20 years after his death, James Baldwin’s voice, passion and insights are just as powerful as ever. Selectively using his own words (letters, uncompleted novel, Remember This House along with archival footage from lectures and television appearances), Raoul Peck has crafted a searing indictment of the epidemic of willful blindness that is still very much alive in the “Land of the free.”
Being released in the same year as 13th (cross-reference below) and Hidden Figures, will prove to the satisfaction of some, that issues of racism and oppression are in the public conversation (sadly, those who would benefit most from viewing these films never will).
One of the most telling and searing juxtapositions of many, shows lily-white Doris Day—the epitome of the American Dream woman—in all her radiant glory then cuts to a horrific montage of lynched black men. On several occasions, Baldwin points out that America’s prosperity depended in large part (most notably the South) on slave labour. For over 400 years, he continues to say, the root of much of the black population is rage while the root of the white (a.k.a. power) population is terror.
Baldwin goes on to brilliantly discuss the emotional poverty and immaturity of the U.S. majority and how so many decisions/laws/attitudes are fuelled solely by profits and personal safety. Describing his experience dating a white woman in Harlem—where she would be safer walking on the street alone than with him—is a truly pathetic reminder of how cruel and ignorant so many lovers of freedom can be. “Give me liberty, or give me death” when espoused by whites is a noble, admired phrase but if blacks make the same utterance, he concludes, ways must be found to put them down.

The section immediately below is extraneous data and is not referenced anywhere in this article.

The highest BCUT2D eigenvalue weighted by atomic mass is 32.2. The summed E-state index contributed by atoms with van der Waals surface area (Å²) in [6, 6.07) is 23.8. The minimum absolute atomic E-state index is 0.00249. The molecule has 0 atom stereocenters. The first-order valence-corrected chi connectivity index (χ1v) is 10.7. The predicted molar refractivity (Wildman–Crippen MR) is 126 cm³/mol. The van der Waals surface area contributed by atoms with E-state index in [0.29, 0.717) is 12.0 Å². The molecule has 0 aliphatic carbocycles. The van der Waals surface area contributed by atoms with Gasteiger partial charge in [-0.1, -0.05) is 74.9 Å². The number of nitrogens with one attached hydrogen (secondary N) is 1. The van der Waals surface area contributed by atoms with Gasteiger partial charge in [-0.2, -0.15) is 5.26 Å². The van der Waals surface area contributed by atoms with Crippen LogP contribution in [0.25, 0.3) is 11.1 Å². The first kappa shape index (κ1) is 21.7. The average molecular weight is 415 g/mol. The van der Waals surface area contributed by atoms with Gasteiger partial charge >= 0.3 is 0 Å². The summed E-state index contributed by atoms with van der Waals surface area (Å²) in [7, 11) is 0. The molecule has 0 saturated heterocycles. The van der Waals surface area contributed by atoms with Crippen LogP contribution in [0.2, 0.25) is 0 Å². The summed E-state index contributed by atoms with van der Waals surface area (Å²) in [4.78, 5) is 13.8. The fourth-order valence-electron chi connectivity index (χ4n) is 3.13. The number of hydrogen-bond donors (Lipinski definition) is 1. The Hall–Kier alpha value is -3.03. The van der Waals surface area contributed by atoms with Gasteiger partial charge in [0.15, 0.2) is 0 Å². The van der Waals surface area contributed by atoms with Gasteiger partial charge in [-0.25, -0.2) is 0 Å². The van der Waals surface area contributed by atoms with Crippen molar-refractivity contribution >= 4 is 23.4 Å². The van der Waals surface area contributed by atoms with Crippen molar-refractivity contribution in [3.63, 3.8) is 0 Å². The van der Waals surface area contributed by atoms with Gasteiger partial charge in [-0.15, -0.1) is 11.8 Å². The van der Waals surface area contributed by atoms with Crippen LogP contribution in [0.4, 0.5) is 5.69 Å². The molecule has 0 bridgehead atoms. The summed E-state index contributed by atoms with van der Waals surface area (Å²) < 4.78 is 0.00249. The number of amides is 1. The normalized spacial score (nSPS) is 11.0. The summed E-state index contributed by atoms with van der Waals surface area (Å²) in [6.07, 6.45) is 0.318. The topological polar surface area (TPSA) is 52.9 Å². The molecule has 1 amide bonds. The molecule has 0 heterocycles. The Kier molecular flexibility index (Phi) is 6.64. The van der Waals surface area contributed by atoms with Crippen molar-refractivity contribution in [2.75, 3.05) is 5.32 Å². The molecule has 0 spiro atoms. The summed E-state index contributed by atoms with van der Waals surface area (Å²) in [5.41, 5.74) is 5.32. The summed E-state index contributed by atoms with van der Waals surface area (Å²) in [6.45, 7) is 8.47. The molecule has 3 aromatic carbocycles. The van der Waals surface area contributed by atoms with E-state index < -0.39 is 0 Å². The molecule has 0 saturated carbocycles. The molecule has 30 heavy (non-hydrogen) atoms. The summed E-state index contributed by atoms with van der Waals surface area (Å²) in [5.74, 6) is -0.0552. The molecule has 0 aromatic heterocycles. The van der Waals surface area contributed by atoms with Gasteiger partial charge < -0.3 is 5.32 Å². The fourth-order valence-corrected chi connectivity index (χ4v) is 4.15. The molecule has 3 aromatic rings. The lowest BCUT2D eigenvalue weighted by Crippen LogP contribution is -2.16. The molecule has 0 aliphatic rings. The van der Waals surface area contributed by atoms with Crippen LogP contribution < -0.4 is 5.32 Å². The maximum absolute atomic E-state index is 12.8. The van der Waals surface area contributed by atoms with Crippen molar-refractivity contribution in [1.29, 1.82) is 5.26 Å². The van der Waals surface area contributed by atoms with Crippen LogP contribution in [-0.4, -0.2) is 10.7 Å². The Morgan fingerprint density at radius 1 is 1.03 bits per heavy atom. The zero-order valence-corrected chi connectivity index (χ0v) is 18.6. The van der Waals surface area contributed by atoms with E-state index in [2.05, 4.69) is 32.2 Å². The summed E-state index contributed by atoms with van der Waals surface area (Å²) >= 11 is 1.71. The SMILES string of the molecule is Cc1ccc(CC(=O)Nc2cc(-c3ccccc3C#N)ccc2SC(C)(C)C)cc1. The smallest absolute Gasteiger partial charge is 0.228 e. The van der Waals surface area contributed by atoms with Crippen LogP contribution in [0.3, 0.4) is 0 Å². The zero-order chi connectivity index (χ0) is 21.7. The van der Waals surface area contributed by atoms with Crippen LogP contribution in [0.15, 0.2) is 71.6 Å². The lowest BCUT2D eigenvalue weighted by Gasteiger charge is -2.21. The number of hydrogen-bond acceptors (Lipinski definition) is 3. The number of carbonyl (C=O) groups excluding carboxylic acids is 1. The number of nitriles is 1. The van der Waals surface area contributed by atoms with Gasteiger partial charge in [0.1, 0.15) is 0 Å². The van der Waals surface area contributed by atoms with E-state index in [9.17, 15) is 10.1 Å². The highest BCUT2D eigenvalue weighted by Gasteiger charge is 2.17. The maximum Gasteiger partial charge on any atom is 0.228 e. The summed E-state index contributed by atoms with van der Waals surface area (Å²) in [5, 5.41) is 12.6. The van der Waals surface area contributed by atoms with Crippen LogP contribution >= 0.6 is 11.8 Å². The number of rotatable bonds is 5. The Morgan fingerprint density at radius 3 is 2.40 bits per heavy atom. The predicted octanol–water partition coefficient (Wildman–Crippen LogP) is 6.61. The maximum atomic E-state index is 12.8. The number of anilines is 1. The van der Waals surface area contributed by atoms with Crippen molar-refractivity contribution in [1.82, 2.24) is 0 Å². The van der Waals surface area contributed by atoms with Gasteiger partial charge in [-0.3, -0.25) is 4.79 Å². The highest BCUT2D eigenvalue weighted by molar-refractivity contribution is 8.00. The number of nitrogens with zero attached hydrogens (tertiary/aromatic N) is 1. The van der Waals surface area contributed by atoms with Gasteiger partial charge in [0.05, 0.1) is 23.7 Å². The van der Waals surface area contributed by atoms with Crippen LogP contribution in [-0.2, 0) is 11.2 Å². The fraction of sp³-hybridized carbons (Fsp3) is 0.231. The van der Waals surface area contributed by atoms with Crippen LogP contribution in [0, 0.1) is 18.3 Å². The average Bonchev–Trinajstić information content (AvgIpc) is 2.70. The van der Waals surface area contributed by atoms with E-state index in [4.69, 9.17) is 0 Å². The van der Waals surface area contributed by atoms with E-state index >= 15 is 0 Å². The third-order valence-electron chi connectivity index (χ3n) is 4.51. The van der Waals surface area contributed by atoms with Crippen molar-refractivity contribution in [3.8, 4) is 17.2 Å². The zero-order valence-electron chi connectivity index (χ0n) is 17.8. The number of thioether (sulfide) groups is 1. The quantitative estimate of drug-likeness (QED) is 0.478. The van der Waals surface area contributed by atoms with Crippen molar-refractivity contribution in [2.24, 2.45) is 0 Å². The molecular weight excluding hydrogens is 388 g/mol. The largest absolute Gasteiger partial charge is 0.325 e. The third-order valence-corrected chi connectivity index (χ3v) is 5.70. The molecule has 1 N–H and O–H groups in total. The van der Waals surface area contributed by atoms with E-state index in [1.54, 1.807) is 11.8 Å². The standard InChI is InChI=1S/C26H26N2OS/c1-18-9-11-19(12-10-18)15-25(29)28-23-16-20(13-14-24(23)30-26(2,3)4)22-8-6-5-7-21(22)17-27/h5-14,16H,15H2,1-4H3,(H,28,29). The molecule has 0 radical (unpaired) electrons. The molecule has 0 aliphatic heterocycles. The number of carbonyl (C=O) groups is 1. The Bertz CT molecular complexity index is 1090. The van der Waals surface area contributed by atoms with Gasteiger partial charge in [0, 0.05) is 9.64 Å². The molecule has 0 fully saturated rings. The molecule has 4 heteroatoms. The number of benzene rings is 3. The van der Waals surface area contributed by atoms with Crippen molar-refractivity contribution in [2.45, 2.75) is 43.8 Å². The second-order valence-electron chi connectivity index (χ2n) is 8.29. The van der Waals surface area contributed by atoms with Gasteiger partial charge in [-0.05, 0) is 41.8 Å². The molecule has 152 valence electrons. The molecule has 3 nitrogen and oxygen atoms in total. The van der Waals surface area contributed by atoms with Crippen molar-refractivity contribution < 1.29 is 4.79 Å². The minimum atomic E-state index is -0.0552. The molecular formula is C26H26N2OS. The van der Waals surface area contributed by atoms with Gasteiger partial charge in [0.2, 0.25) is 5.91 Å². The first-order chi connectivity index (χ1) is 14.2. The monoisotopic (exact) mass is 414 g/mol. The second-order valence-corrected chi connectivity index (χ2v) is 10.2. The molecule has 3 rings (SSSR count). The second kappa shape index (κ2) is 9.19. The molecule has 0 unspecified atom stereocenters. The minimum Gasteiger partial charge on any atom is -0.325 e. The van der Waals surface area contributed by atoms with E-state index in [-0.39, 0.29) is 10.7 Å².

From the many film clips interspersed with Baldwin’s appearances and speeches, the “jump from the train” scene in The Defiant Ones (two inmates, Sidney Poitier and Tony Curtis are inadvertently freed but chained two each other—that imagery alone speaks volumes—finally unshackled, make a desperate run for a freight train: Poitier makes it, holds out his hand for Curtis but to no avail; instead of riding the rails to the possibility of freedom, Poitier jumps off to stay with and assist Curtis) is a prime example of how one action can be viewed totally differently by different segments of the population.
The production is a masterpiece of editing (Alexandra Strauss), frequently showing Baldwin’s assertions for the visionary that he was and is. Samuel Jackson is superb as the famed author’s surrogate voice when required, readily capturing the range of consciousness and deeply felt emotions of the unforgiving prophet (“All Western nations [were] caught in the lie of pretended humanism.”). The original score from Alexi Aigui is at one with the imagery; Andry Gontcharov’s trumpet contributions are especially welcome.
Last year’s Oscars were decried for their “whiteness”. Will the Academy now have the courage to give the nod to a film that dares challenge the establishment like few others? Will anyone have the guts to answer Baldwin’s most important question: “Why did you invent the nigger?” JWR